How can I get tomatoes to ripen faster?

Discussion in 'Gardening & Plant Propagation' started by .:Becca:., Sep 21, 2005.

  1. .:Becca:.

    .:Becca:. Well-Known Member

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    I have tons of green tomatoes, but our first frost should be coming in about 4 weeks. Is this enough time to get these guys to ripen? How can I get them to ripen faster?

    My neighbors have told me to stop watering them to speed ripening. Are there any other tips? :eek:

    ETA: The variety I planted was Saucey from Territorial Seed Co.
     
  2. wy_white_wolf

    wy_white_wolf Just howling at the moon

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    1. Clip all new buds/flowers.

    2. Cover with plastic at night to keep heat in.
     

  3. uncle Will in In.

    uncle Will in In. Well-Known Member Supporter

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    Wait till frost is forecast and throw a tarp over the best ones. After a couple cold nights it warns back up for a few days. (here it does) By then you should be getting tired of them.
     
  4. Paquebot

    Paquebot Well-Known Member

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    Saucey is a 75-85 day determinate variety. The plant is supposed to first set a great number of fruit and then ripen them virtually all at once. There should be few new flowers now to bother pruning. If you have a lot of big fruit now, you may have an awful lot of ripe fruit to contend with in a week or so.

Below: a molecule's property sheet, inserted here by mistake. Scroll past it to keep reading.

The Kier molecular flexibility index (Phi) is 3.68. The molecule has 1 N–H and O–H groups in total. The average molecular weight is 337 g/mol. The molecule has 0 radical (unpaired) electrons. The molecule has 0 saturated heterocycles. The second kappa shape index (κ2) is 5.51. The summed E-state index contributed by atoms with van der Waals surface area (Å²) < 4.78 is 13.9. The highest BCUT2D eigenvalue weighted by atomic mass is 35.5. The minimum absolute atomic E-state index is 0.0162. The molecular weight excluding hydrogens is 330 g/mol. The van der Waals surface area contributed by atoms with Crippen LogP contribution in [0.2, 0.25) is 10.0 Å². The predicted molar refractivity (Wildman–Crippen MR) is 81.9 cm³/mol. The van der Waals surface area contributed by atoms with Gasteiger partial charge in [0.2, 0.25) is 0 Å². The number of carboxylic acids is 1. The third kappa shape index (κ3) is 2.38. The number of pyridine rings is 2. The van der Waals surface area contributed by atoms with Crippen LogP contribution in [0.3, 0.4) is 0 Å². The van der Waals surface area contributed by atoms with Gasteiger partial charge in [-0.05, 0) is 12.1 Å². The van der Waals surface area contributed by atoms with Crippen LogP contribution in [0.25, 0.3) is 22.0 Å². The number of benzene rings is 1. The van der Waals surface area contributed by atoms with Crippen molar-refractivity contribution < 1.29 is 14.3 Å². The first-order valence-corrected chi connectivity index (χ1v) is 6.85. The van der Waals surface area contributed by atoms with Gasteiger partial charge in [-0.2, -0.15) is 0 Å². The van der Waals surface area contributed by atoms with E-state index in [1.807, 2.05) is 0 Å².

Also, holding back water will work on a deep-rooted indeterminate but not the shallow-rooted determinates. They don't have much reserve liquid on their small foliage and root systems. I grew several determinates and never allowed them to be thirsty. Both have completed their lives a month ago!

    Martin
     
  5. .:Becca:.

    .:Becca:. Well-Known Member

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    What's the difference between determinates and non-determinates?
     
  6. Paquebot

    Paquebot Well-Known Member

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    A determinate variety is one where stem growth stops at a certain determined terminal point, usually a blossom or a pair of leaves. There is no foliage growth after reaching that point. After the majority of the fruit have ripened, the plant usually dies.

    An indeterminate variety is one where the stem growth never stops. There is always a bud ready to become another section of the stem. In theory, they will grow forever unless something or a disease kills them first.

    Martin
     
  7. Jack in VA

    Jack in VA Well-Known Member

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    Take a pitchfork and pry up the plants so they are loosened, but still in the ground. This will traumatize them so they will put all their energy into ripening the fruit.